I love my brother and my brother-in-law for caring so much about me and my spouse. I love that they so very much want to find a better outcome for us. I wish they would stop looking for their own sakes. I don't think they will.

9 comments:

Ariel said...

I know about Messianic Jews. Other Jews, as you probably know, don't consider them Jews. They consider them Christians. I think they have a point. But that's for another post, as you say.

Personally, I would not use the term "Harry Benjamin Syndrome." That isn't an official term. It was made up by some people who wanted to separate themselves from the unwashed transsexual or trans-whatever masses. It has an association with intolerance and homophobia. Just so you know.

Yes, we probably do need a better name for the condition than transsexualism or Gender Identity Disorder, but HBS ain't it. Sadly, it's tainted.

Sounds like you explained it well. It's unfortunate, however, that you inadvertently gave your brother a hook to grab onto--that neither you nor Natasha wants this to happen. I understand what you mean, but he clearly did not.

You might tell them that the track record so far for any god curing people of being transsexual is very poor. :)

I think it's especially difficult for men to accept. It can be inconceivable to anyone who isn't transsexual, but I think it's especially so to men. They simply can't imagine it.

It seems that you made as good a start as you could. I hope things go well from here.

Teagan said...

Sounds like things went as well as they could have at such an early stage. I'm thankful for that, for both of you.

I won't comment on the religious part of the post except to say that my ex-wife has told me that if I accepted Jesus Christ that I wouldn't feel the need to transition anymore.

I'm with Ariel on the "HBS" thing. In trans circles, it's considered somewhat of an elitist term. If you read up on the HBS controversy, you'll find that if Tasha said she was an HBS'er, she'd be shouted down.

So how are *you* doing?

Natasha said...

For the record, I don't claim to have HBS. I understand why Casey presented it that way to her brother though. It sounds more "official" and "medical" and she was really trying to soften the blow for him as much as possible.

My relationship with my brother-in-law has always been cordial, but not warm. Our families do not spend a lot of time together even though we live minutes apart. Casey and I are not believers and therefore are not really accepted in their house where we may unwittingly (or wittingly) influence their children with our secular world view. So it goes. I want my wife and kids to be welcome there, but if I should not be, I wouldn't really be all that upset. I haven't been to their house since Thanksgiving 2008 and haven't seen them since I started transitioning. So...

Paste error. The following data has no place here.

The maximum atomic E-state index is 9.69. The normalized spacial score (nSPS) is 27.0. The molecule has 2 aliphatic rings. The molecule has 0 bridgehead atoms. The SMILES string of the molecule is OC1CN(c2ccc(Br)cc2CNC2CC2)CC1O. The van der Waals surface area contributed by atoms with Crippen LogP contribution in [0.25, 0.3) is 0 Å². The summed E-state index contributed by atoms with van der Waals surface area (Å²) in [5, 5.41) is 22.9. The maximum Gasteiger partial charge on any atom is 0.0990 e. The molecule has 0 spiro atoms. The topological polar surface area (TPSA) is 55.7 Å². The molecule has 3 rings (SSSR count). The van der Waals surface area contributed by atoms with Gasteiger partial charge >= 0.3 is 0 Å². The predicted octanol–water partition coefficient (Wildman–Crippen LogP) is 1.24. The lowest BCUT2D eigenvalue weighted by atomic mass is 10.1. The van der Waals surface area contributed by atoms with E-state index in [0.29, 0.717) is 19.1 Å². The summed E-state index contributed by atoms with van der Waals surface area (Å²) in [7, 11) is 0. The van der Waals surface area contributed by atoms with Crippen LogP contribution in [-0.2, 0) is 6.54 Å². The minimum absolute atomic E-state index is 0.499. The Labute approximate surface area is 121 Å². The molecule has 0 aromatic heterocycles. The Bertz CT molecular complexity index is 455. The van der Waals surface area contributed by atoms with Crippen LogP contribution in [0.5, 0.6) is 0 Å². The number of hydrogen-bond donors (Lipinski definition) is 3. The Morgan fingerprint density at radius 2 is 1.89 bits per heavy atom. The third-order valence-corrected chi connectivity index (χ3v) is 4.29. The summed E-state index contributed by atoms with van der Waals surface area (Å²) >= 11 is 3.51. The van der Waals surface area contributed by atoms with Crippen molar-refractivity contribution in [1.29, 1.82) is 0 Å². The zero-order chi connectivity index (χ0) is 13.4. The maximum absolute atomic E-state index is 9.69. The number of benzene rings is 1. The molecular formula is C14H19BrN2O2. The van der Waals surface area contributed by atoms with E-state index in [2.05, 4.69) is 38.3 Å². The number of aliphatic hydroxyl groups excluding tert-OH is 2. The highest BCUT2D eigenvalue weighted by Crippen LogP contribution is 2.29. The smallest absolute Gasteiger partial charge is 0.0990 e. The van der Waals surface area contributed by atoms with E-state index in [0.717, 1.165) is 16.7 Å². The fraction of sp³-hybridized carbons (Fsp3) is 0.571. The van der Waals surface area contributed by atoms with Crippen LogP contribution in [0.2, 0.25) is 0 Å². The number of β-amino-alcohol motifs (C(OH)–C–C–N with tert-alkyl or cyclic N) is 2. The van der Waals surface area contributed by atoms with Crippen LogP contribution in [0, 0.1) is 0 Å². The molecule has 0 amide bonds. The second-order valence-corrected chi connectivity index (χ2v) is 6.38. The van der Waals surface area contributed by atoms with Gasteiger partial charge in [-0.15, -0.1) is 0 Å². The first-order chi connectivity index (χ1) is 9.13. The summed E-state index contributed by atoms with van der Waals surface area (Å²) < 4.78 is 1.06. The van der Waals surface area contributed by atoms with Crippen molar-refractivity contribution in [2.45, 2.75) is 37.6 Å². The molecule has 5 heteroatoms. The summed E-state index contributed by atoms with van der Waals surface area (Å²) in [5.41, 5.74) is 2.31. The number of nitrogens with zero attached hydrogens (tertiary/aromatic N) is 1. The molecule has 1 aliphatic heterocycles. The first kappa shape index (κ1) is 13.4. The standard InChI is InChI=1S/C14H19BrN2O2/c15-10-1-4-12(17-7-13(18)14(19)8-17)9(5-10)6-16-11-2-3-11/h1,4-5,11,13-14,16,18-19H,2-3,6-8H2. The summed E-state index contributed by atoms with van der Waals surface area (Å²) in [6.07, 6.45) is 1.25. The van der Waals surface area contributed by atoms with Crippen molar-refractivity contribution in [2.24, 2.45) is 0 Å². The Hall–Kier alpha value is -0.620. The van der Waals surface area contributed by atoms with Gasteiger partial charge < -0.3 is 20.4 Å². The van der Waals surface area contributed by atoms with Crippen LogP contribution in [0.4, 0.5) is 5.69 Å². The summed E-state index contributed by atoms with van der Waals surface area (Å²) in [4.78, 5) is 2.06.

And as for my brother (not the one I just told)...he'll get over it once he remembers it's not about him.

xoxo

Casey said...

Ladies,

It was not my intention to offend anyone. Shame on me for not checking with the community first. :-D

I'm just kidding, but seriously, I just wrote something about the need for this community to stick together. When I research HBS, it seemed not only quite legitimate, but a definite foothold on the climb toward covered medical treatments. Oh well. I'm not picking this battle. :-)

@Teagan, I am doing well, thank you. I saw your video about flipping your shoe. So very funny! I can't do it at all. I'd be afraid that the heel would pierce my eye!

I'm relieved that the house is quiet again and I'm waiting for Natasha to get some happy pills. For now, I'll be content to throw snow balls at her and sip lots of hot chocolate by a roaring fire this weekend in Aspen. It's my first time there. I hear the flight really sucks.

Happy trails!

Ariel said...

I wish Harry Benjamin Syndrome hadn't been coined by certain people who shall remain nameless. They are not about the community sticking together. Quite the opposite. And it's too bad, because it would be a pretty good name. Maybe it will lose its taint over time.

Anne said...

Hi Casey.

Pretty serious stuff. Perhaps this might help. When I was very, very young. I was raised Catholic. I was very devote, to the point of considering the priesthood as I grew older. But I digress.

My point is that I had, and still do, have a very deep and abiding Faith. In short, I AM a believer. I have been witness to too many miracles to not be. I am also a realist and a pragmatic hedonist.